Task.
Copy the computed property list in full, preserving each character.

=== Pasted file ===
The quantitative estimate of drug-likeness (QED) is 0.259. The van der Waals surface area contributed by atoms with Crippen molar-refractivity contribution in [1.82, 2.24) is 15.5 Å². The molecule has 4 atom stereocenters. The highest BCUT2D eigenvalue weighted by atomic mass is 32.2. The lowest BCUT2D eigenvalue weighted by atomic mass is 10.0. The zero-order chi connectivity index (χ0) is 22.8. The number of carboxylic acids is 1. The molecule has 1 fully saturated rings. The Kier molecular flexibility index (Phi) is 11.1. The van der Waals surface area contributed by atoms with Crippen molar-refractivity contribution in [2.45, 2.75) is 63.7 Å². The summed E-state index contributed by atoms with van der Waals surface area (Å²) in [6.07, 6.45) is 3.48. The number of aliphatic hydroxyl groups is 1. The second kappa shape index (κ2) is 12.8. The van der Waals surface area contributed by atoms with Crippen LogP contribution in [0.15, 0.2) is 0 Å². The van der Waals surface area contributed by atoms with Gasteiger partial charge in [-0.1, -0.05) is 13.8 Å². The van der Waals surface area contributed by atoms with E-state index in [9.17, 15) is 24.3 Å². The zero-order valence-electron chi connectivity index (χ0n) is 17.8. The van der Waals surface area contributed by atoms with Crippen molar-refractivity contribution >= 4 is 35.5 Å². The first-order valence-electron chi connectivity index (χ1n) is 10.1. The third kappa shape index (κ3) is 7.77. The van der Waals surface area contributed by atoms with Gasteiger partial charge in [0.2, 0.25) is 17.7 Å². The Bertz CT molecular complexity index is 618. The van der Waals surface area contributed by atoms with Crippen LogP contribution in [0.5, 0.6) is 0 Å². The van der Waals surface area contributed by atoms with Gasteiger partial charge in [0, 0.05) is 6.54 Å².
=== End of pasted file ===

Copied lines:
The quantitative estimate of drug-likeness (QED) is 0.259. The van der Waals surface area contributed by atoms with Crippen molar-refractivity contribution in [1.82, 2.24) is 15.5 Å². The molecule has 4 atom stereocenters. The highest BCUT2D eigenvalue weighted by atomic mass is 32.2. The lowest BCUT2D eigenvalue weighted by atomic mass is 10.0. The zero-order chi connectivity index (χ0) is 22.8. The number of carboxylic acids is 1. The molecule has 1 fully saturated rings. The Kier molecular flexibility index (Phi) is 11.1. The van der Waals surface area contributed by atoms with Crippen molar-refractivity contribution in [2.45, 2.75) is 63.7 Å². The summed E-state index contributed by atoms with van der Waals surface area (Å²) in [6.07, 6.45) is 3.48. The number of aliphatic hydroxyl groups is 1. The second kappa shape index (κ2) is 12.8. The van der Waals surface area contributed by atoms with Crippen LogP contribution in [0.15, 0.2) is 0 Å². The van der Waals surface area contributed by atoms with Gasteiger partial charge in [-0.1, -0.05) is 13.8 Å². The van der Waals surface area contributed by atoms with E-state index in [9.17, 15) is 24.3 Å². The zero-order valence-electron chi connectivity index (χ0n) is 17.8. The van der Waals surface area contributed by atoms with Crippen molar-refractivity contribution >= 4 is 35.5 Å². The first-order valence-electron chi connectivity index (χ1n) is 10.1. The third kappa shape index (κ3) is 7.77. The van der Waals surface area contributed by atoms with Gasteiger partial charge in [0.2, 0.25) is 17.7 Å². The Bertz CT molecular complexity index is 618. The van der Waals surface area contributed by atoms with Crippen LogP contribution in [0.5, 0.6) is 0 Å². The van der Waals surface area contributed by atoms with Gasteiger partial charge in [0, 0.05) is 6.54 Å².